Compounding the problems is a changing climate, which is altering longstanding hydrological patterns around the globe. Changes in fundamental hydrology, according to the the report, are expected “to become major trans-boundary water issues,” as incidence of both water scarcity and flooding increase. Such developments are already clearly in evidence in the Middle East, where “water security is key to peace between the Palestinians and Israelis, and between Israel and its regional neighbors,” the report authors point out.
In addition, competing demands for increasingly scarce water supplies for energy and other uses are already on the rise, bringing to the fore the explosive growth in the number of dams around the world. In 1950, there were 500 large dams on the planet. Today, there are more than 45,000. “This translates to a staggering average of two large dams added daily worldwide since the Korean War,” they state.
In order to address water security, the report calls on governments and international institutions to:
- Radically reform attitudes toward water and how it is managed globally, including programs to reduce demand through conservation, efficiency, re-use and the replenishment of natural systems;
- Increase annual investment in water supply and sanitation-related efforts by approximately US $11 billion;
- Create an international governance mechanism and relevant institutions to cope with the growing number of environmental migrants foreseen in years to come;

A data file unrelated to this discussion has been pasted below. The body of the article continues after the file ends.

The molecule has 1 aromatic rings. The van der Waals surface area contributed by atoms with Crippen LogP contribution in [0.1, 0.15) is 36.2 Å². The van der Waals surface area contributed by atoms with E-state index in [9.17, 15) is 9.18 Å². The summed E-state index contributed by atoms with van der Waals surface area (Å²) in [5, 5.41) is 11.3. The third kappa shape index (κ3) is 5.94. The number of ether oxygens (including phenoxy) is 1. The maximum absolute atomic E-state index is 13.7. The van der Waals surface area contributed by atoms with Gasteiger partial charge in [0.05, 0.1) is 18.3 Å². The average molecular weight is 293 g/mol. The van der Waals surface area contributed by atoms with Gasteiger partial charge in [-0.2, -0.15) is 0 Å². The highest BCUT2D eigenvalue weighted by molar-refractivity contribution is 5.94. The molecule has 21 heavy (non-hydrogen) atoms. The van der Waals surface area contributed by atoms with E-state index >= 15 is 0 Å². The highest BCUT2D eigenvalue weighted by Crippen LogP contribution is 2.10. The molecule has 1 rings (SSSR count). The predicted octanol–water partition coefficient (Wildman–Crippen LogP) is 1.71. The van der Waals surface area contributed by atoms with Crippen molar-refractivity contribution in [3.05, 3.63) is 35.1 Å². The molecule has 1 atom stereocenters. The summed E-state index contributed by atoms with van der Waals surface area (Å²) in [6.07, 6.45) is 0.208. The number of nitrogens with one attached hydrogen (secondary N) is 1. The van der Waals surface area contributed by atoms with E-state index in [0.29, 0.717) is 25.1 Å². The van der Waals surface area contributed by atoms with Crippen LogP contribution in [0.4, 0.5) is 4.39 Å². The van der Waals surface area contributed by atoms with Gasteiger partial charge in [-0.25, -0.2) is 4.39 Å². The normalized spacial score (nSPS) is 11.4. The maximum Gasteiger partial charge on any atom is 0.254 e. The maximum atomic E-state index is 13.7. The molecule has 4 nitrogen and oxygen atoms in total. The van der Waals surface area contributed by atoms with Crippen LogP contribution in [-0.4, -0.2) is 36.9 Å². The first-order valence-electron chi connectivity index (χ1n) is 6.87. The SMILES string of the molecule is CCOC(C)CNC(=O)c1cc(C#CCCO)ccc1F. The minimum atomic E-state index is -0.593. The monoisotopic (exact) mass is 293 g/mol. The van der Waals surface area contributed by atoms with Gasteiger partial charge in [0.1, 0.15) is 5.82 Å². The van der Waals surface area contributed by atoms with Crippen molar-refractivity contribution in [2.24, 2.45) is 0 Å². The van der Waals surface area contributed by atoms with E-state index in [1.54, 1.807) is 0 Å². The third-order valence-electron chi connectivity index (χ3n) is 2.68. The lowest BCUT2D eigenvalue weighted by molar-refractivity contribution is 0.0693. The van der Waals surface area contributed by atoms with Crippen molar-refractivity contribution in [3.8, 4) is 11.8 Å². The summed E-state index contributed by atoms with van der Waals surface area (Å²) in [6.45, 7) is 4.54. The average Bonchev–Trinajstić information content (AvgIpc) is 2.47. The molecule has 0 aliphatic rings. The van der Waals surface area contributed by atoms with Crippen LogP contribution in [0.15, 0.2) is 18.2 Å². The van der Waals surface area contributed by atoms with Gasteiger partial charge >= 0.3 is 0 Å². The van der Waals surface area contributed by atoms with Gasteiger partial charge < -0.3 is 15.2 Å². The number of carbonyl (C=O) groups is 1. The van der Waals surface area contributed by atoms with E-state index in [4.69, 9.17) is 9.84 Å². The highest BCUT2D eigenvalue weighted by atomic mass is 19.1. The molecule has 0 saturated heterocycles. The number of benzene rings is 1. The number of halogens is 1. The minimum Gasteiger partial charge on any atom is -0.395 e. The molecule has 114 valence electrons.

- Create new water governance alliances between public, private and civil society sectors, emphasizing the participation of women;
- Pursue a ‘Blue Economy’ economic paradigm in which water sustainability is rewarded;
- Underline the need among government and finance leaders to understand the relationship between clean, safe water and health, development and national economic well-being.
“Water is now playing a determining role in international, national and trans-boundary conflicts,” said IAC Secretary-General Thomas Axworthy, President and CEO of the Walter and Duncan Gordon Foundation.
“At the same time, water security is also the foundation for food and energy security and for overall long-term social and economic development. It underpins health, nutrition, equity, gender equality, well-being and economic progress, especially in developing countries but increasingly in some of the world’s most developed countries.”